"Visions" is comprised of mood setting and under the right conditions, thought provoking melodies which Steven's ability to manipulate sound implies to his audience.  The music uses the looping of varying tones created on the synth and reverbances of many different layers to convey this feeling.  Martin McCarrick, a former fellow Banshee, contributed  the Cello sounds you will hear in these works as well.  Although the music is soft, and somewhat subdued, Steven doesn't have any problem expressing to the audience the mood that might well go along with the scene or track title. I found myself continuously feeling one way, then referring to the liner notes to take note of the particular track I was listening to, and found myself in agreement with the mood. To fully describe this album would be unjust, as I think each person's interpretations could and will vary. The album is mellow yet invigorating. I highly recommend taking some time for yourself; open a bottle of wine, and letting go, while "Visions" takes you on a journey. Nigel must have known what Steven would bring to life, when he asked him to write the soundtrack for his film.

RE:garding Maldoror~

It looks like Steven has a knack for the ebb and flow or yin and yang of musical projects. Yet again, Maldoror is another project that began in 1993, overcame obstacles, only to unite again for completion and release in1999. Maldoror is Steven's second solo instrumental project and first in the RE: Play series. This album was originally written for Os Satyros's theater production of "Chants de Maldoror". Steven met Saytros in 1993 and by 1994 had already written three tracks for the production. Steven traveled back and forth to Portugal for rehearsals and wrote an additional two tracks. Satyros's Theatre group had to move back to Brazil, due to lack of funding, consequently losing contact with each other and by a twist of fate, Steven contacted them by running a search on the internet, four years later, and they started rehearsals for Maldoror once again. Maldoror has been performed twice in Brazil; performances were in 1998, and then again in 1999. Again, I will save the plot of the play to the audience to further investigate. I can say that based upon my findings, we can only hope that this play makes it to the states someday! The plot reminds me somewhat of the works of Poe, Gorey, and Shakespeare's darker pieces.

All of the recordings for Maldoror were created using the computer, there are many  different types of instruments included in the production of this work that the listener will hear, and even though computer evolved, are quite genius in the orchestration of the presentation. Many of the sounds you will hear in this works include, but are not limited to: bassy piano chords, the violin using both staccato and plucking violin strings rather than using the bow, percussions such as bells, some drumming, organ pipes, rattling and many others. Again, the music varies, but is intense in many ways

 The first track, "Prelude: Europa" uses many sounds to set the mood, but the one that stands out most was a fast paced heartbeat type placement of sound, which felt as if it was building some type of mood and response from the audience. There are some underlying chants occurring in the first track as well, and some noted sampling in other tracks. The 3rd track "Theme #1", is eerie yet uplifting with lots of re-looping of simple, yet at times complex sounds. Track 5, "Crushed (The Glow Worm)" uses sampling, the looping of sounds, along with really complex textures with an amazing underlying background music using sounds which are similar to bells, organ pipes and rattling. Track 6 "Head of Rain", consists of distorted clock chimes, bells, synthy samples and looping, along with repetitious haunting melodies making use of more chime orientated phrases. Steven's work for Maldoror is a masterpiece when it comes to a newer, alternative look at the production of new artistic design and talent in an older medium of entertainment!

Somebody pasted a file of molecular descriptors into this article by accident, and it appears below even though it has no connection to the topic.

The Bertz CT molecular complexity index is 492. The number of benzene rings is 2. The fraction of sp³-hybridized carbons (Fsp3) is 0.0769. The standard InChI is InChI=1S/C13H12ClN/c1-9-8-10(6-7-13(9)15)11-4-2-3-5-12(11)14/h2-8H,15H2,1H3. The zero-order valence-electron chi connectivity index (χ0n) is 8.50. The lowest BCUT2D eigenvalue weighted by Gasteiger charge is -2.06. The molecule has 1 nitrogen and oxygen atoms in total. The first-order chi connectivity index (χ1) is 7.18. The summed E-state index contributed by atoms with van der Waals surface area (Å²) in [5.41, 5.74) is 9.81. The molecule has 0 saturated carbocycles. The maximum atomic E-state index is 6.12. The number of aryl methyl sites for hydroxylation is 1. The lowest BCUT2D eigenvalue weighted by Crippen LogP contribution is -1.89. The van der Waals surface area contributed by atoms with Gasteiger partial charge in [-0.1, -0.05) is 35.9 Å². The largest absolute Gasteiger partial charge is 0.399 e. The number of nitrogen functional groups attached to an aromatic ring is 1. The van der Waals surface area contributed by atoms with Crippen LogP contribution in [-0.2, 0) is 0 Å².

RE:garding The Woman in the Dunes~

"The Woman in the Dunes" is the second work in the RE: Play series. Shakti & the VasantaMala Dance Company commissioned Severin, for the production of the music for this dance representation of Woman in the Dunes. The Women in the Dunes, is based on a novel by Kobo Abe. The only guidelines for Severin' work on this particular piece, was that the music shape the scenes from the story. Steven's only preparation before entering the studio, one week later was to review the last two pages of Shakti's preliminary notes, his knowledge of the book, and a film version put out in 1964. The world premiere of Woman in the Dunes was in May of 2000, with performances in France and Scotland from July to August of last year to follow. There are also discussions of a performance in Japan set for February 2, 2002, almost a year from now!

The works of The Woman in the Dunes is much more upbeat than the other two works reviewed in this feature. Severin seems to have mastered the art of envelope looping, using deep, consistent musical phrases, which are a little bit more upbeat than his other features, yet it is still pulling off a mood to be set, and again, provoking thought, creativity and mystery in the listener. Track 4, "The Dance of Eros" is rich and reminiscent of Siouxsie undertones with hints of a somewhat "Lunar Camel" type style to the piece. I also found it similar to some earlier works by This Mortal Coil's self-titled album. Oddly enough, I have discovered while writing this feature that more people who have reviewed Steven's work, felt that Siouxsie fans would find Maldoror more reminiscent of his work with Siouxsie. I feel the opposite and find those feelings when listening to this release more so. Especially in track 6, "Dance of Ecstasy" and track 4 "Dance of Eros". Often times I felt a small twist of influences from Love and Rockets, "Hot  Trip to Heaven" as well, especially in track 7, "The Sunset". The L&R reference could be completely the mood, which was set from this work, maybe taking me to a place where it reminded me of the other, but regardless, the mood took me to the same place. Track 5, "I Put a Spell on You" was recorded with Jarboe for vocals and using a piano piece written by Nick Pagan of the Changelings. The tantalizing voice of Jarboe, combined with  the piano works of Nick and Steven's subtle rolling synthetic sounds, proves to be one of the best songs on this album and definitely one of the better covers of this song I have heard!